The Salmon Arm Fall Fair has a long and interesting history. In keeping with the traditions of North American agricultural fairs, it has, since its inception in 1897, brought the people of the Shuswap region together to celebrate the community. We show off our livestock, our garden and field produce, our handiwork, and we have fun.

HistoryInitially, the fair was a one-day event. Exhibits of apples, flowers, vegetables, butter and grain were set up in the hall over McGuire’s store. Athletic events and horse racing were included as part of the festivities. 1898's fair saw an increase in the range of exhibits that included a greater variety of fruits and dairy produce, fancy work, and livestock such as poultry, dairy stock and horses. The second fall fair also included a baseball game between Enderby and Salmon Arm.

Those were the beginnings. The fair has been held in a variety of venues - the hall above McGuire’s store, the Farmer’s Exchange Building, the Agricultural Hall - later, the Drill Hall, J.L. Jackson School, and the Memorial Arena.

The fair has been held yearly since 1946. At first there were no commercial concessions or exhibits. The Women’s Institute served dinner and tea; local service clubs ran the carnival and sold ice cream, hot dogs and coffee. A midway was introduced in 1954, and by 1957, commercial exhibits were also established. As time went on the fair became a two and then three day event. During the sixties, Friday afternoon was declared an official holiday; stores were closed so that employees could attend the fair.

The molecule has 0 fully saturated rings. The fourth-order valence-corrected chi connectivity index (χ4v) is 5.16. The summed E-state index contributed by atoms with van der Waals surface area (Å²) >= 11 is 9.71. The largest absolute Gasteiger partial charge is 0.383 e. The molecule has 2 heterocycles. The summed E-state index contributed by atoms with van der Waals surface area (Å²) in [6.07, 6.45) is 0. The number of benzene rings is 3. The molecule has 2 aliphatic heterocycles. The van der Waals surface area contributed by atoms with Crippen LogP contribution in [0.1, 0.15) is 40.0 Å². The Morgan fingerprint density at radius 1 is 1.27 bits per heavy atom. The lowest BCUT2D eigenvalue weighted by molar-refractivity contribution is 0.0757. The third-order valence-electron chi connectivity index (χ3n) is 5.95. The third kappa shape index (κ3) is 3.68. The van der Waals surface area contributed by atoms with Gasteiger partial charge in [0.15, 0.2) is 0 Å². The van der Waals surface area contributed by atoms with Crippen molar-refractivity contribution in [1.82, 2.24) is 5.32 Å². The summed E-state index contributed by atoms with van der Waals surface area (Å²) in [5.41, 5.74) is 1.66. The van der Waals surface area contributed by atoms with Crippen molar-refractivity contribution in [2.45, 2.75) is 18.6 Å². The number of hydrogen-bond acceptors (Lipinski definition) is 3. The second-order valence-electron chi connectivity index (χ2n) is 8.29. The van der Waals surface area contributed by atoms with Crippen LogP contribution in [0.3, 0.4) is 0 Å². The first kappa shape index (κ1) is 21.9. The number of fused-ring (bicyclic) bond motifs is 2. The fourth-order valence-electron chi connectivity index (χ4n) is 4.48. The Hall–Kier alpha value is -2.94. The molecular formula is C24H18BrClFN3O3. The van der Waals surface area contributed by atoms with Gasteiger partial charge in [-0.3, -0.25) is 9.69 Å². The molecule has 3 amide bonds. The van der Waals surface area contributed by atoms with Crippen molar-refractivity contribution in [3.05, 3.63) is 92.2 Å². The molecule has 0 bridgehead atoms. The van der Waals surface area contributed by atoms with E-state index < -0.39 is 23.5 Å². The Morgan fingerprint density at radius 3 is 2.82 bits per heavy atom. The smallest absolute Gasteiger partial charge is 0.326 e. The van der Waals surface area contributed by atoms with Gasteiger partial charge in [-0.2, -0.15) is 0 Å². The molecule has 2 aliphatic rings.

HistoryOver the years the fair has introduced a variety of events, many of which are still featured: baby show (1909); "best loaf made by a man" (1928); logging show (1949); gymkhana (1953); parade (1963); mutt show(1969); horseshoe pitching contest, Salmon Arm royalty coronation (1973), old time fiddlers’ competition, chariot and pony chuckwagon racing (1972); archery demonstrations(1978); dog training demonstrations (1979); tug of war, sheep shearing, sheep to shawl competition; heavy horse skidding(1980).

But the most important aspects of the fair, its very heart and soul, are the display and competition of agricultural products, domestic livestock, and home arts. That focus has not changed since 1897. This is more than just an event the public pays to see or hear; it is one in which every person of the community can become part of by entering an exhibit. As Gordon Priestman said in the Observer, September 7, 1973: "The fair is for everyone. And the more of us to get involved, the better it will be."

~ written by Pat Graf